Today’s blog post is a continuation of my “To the single people out there” series. You can check out parts 1 and 2 in the links below:
In the first post in this series I talked about how to be happy single. In the second blog post, I talked about the importance of getting to know yourself, reconsidering the meaning of a “soulmate”, not being desperate and being a “grounded romantic”.
Today I’m going to talk about the way we view being single.
I feel like a lot of the times, especially with younger people, being single is approached with an attitude that seems rather melodramatic, e.g. the “forever alone”, “GONna be a craZY cat woman lmao hahaha LOL”, “being single sucks, HAte my life SOOO Much” mindset. In small doses, yes, these are just playful comments and for some, it may indeed just be a joke. However, for some of the people that spout these mantras, deep down I think they mean what they are saying and I think that it’s problematic.
I think that it’s problematic because in my opinion, being single doesn’t have to be (and is not) a terrible thing and even if you genuinely dislike being single, is the best way to approach it wallowing in self-pity and negativity?
In my first blog post, I wrote that one of the ways to be happy single is to “realise that your feelings towards being single may vary”.
For me this variation, as of late has shown up in anxiety in terms of feeling like I have to do something about being single, but knowing I’m not ready for a relationship and not in a rush to be in one and then dealing with the juxtaposition of these mindsets.
When I say feeling like I have to do something about being single, I’m referring to feeling like I need to take action because of things that I’ve read. For example, I recently re-read Meg Jay’s “The Defining Decade” and there’s a section where she asks her thirty-something year old clients about relationships.
One of these clients said:
“Dating for me in my twenties was like this musical-chairs thing. Everybody was running around having fun. Then I hit thirty and it was like the music stopped and everybody started sitting down… Sometimes I think I married my husband just because he was the closest chair at thirty…”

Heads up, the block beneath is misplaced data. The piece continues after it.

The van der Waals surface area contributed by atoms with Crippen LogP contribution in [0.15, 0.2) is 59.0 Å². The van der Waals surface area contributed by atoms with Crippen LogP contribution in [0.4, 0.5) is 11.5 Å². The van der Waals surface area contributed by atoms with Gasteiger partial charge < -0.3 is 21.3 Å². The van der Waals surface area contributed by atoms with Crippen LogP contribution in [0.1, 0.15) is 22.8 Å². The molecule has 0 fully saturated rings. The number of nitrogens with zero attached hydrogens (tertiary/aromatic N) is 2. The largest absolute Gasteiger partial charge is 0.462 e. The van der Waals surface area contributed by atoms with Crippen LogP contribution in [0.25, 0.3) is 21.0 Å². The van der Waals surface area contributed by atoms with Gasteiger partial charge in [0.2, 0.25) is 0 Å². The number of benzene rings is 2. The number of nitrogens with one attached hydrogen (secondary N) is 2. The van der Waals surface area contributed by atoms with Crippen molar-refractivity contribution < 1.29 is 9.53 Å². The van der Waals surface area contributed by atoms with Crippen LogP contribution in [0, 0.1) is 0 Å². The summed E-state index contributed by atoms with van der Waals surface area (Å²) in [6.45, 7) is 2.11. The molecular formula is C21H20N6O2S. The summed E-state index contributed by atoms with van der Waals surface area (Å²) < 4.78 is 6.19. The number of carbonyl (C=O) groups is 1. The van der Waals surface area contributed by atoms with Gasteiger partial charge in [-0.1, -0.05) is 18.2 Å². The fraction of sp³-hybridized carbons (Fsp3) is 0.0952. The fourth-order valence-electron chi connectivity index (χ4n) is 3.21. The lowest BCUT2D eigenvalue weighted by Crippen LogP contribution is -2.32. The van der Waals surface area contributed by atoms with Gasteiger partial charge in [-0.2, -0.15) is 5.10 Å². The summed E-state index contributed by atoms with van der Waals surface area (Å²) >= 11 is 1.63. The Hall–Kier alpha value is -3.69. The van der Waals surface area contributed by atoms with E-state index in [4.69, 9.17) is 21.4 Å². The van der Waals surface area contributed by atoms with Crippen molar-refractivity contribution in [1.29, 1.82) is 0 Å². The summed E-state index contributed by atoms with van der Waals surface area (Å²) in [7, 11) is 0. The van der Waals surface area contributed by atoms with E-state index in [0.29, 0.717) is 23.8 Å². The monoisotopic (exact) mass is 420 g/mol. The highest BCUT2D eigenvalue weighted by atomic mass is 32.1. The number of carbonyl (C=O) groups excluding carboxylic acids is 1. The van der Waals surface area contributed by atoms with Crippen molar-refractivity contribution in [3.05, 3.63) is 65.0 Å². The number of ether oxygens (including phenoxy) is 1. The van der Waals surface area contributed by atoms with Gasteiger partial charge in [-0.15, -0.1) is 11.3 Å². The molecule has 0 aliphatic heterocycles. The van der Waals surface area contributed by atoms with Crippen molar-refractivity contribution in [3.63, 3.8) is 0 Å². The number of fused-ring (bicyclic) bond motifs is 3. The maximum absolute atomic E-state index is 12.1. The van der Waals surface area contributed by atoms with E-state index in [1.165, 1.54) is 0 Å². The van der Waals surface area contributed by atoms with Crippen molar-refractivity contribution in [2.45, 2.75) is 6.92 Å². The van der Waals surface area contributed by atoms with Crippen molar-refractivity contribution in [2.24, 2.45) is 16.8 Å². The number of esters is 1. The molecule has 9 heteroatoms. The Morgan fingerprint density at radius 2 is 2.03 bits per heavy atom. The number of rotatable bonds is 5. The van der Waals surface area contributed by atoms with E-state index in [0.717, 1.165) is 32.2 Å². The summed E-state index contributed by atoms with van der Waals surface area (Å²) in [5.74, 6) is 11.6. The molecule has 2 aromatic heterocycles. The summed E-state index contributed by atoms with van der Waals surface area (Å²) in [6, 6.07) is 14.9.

This person goes on to say how they wished they’d thought about marriage sooner, i.e. when they were in their twenties.
In the same book, Meg Jay says this:
“Besides, like with work, good relationships don’t just appear when we’re ready. It may take a few thoughtful tries before we know what love and commitment really are”.
And even from a Christian perspective, the notion of choice and action as opposed to passivity when it comes to relationships continues. In this YouTube video entitled “God told me who my partner would be“, YouTuber and musical artist Joseph Solomon reveals why this actually might not be the case. Pastor Mike Todd echoes this sentiment in one of his “Relationship Goals” videos where he says “You choose who you marry”.
And so I hear all these nuggets of wisdom and these perspectives and I read these blog posts and books and watch all these videos and I start to feel anxious, like I actively need to be doing something right now to get into a relationship. (Cue thoughts of being single forever and wondering if I should go out more).
But here’s what I’ve learned. These pieces of advice are not there to make me change my mind on how I feel about being single right now.
And that’s my message for this blog post.
You need to make sure that when it comes to being single, the way you feel about it is organic to you and not inspired by fear or external influences that oblige you to feel a certain way.
In my case, I allowed fear/anxiety to detract from my generally positive views of being single. For instance, the fact that it is a great time for self-development and starting the journey towards becoming the best version of yourself, for yourself.
I’m learning that the advice I take in concerning relationships can be applied in the future (whether near or distant- who knows). I don’t need to use it as an anxiety-inducing tool that makes me see singleness as something to be “fixed” when really, that’s not how I feel.
It’s about finding balance.
It is possible to be content as a single person whilst being receptive to pieces of advice concerning relationships, i.e. the thirty-something year old who suggested that thinking about marriage (if that’s what you want) is advisable during your twenties and the fact that, should you feel so inclined, meeting somebody will probably involve leaving your cave every so often.
All I’m saying is, in relation to relationships and also just generally speaking, don’t feel pressured to take steps that you personally deem to be premature or not of immediate importance.
Thanks for reading and see you in my next post!